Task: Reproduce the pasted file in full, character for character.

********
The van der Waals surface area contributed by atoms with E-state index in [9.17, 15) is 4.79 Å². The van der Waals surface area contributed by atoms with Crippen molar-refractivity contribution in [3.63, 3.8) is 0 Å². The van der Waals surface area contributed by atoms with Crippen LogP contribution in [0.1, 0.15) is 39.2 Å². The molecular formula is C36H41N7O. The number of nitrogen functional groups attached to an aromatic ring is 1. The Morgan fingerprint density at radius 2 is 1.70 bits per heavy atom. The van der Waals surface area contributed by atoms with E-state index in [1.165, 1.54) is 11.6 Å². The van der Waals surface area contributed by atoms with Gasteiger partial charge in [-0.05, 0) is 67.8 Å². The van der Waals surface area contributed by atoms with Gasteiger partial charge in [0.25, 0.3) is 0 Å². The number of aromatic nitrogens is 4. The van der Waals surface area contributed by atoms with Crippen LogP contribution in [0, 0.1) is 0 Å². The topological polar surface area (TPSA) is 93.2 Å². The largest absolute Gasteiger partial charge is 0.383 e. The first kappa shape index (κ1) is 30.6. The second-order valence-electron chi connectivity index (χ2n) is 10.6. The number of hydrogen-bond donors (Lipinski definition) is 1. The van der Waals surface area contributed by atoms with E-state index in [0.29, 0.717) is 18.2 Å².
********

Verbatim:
The van der Waals surface area contributed by atoms with E-state index in [9.17, 15) is 4.79 Å². The van der Waals surface area contributed by atoms with Crippen molar-refractivity contribution in [3.63, 3.8) is 0 Å². The van der Waals surface area contributed by atoms with Crippen LogP contribution in [0.1, 0.15) is 39.2 Å². The molecular formula is C36H41N7O. The number of nitrogen functional groups attached to an aromatic ring is 1. The Morgan fingerprint density at radius 2 is 1.70 bits per heavy atom. The van der Waals surface area contributed by atoms with E-state index in [1.165, 1.54) is 11.6 Å². The van der Waals surface area contributed by atoms with Gasteiger partial charge in [-0.05, 0) is 67.8 Å². The van der Waals surface area contributed by atoms with Gasteiger partial charge in [0.25, 0.3) is 0 Å². The number of aromatic nitrogens is 4. The van der Waals surface area contributed by atoms with Crippen LogP contribution in [0, 0.1) is 0 Å². The topological polar surface area (TPSA) is 93.2 Å². The largest absolute Gasteiger partial charge is 0.383 e. The first kappa shape index (κ1) is 30.6. The second-order valence-electron chi connectivity index (χ2n) is 10.6. The number of hydrogen-bond donors (Lipinski definition) is 1. The van der Waals surface area contributed by atoms with E-state index in [0.29, 0.717) is 18.2 Å².